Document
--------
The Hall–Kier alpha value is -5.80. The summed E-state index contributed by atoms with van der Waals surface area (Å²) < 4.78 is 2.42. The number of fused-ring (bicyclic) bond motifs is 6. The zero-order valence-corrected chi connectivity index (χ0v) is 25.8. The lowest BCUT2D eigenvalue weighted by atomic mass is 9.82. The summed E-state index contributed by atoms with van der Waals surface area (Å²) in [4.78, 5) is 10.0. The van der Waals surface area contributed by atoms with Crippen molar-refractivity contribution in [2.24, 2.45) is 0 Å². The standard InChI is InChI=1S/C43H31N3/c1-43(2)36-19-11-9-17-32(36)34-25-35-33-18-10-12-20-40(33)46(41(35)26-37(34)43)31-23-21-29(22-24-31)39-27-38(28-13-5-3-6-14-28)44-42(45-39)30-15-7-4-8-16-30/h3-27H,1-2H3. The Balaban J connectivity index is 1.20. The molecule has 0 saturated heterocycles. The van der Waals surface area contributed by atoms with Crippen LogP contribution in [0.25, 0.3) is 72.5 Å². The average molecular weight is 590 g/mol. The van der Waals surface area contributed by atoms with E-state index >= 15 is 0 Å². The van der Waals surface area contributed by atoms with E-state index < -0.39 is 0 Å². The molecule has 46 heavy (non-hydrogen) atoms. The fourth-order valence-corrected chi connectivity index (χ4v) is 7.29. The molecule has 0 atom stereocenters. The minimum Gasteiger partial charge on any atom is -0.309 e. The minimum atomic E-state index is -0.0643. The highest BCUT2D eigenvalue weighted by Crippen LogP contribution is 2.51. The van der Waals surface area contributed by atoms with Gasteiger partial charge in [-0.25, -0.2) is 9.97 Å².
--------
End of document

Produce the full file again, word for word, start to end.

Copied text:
The Hall–Kier alpha value is -5.80. The summed E-state index contributed by atoms with van der Waals surface area (Å²) < 4.78 is 2.42. The number of fused-ring (bicyclic) bond motifs is 6. The zero-order valence-corrected chi connectivity index (χ0v) is 25.8. The lowest BCUT2D eigenvalue weighted by atomic mass is 9.82. The summed E-state index contributed by atoms with van der Waals surface area (Å²) in [4.78, 5) is 10.0. The van der Waals surface area contributed by atoms with Crippen molar-refractivity contribution in [2.24, 2.45) is 0 Å². The standard InChI is InChI=1S/C43H31N3/c1-43(2)36-19-11-9-17-32(36)34-25-35-33-18-10-12-20-40(33)46(41(35)26-37(34)43)31-23-21-29(22-24-31)39-27-38(28-13-5-3-6-14-28)44-42(45-39)30-15-7-4-8-16-30/h3-27H,1-2H3. The Balaban J connectivity index is 1.20. The molecule has 0 saturated heterocycles. The van der Waals surface area contributed by atoms with Crippen LogP contribution in [0.25, 0.3) is 72.5 Å². The average molecular weight is 590 g/mol. The van der Waals surface area contributed by atoms with E-state index >= 15 is 0 Å². The van der Waals surface area contributed by atoms with E-state index < -0.39 is 0 Å². The molecule has 46 heavy (non-hydrogen) atoms. The fourth-order valence-corrected chi connectivity index (χ4v) is 7.29. The molecule has 0 atom stereocenters. The minimum Gasteiger partial charge on any atom is -0.309 e. The minimum atomic E-state index is -0.0643. The highest BCUT2D eigenvalue weighted by Crippen LogP contribution is 2.51. The van der Waals surface area contributed by atoms with Gasteiger partial charge in [-0.25, -0.2) is 9.97 Å².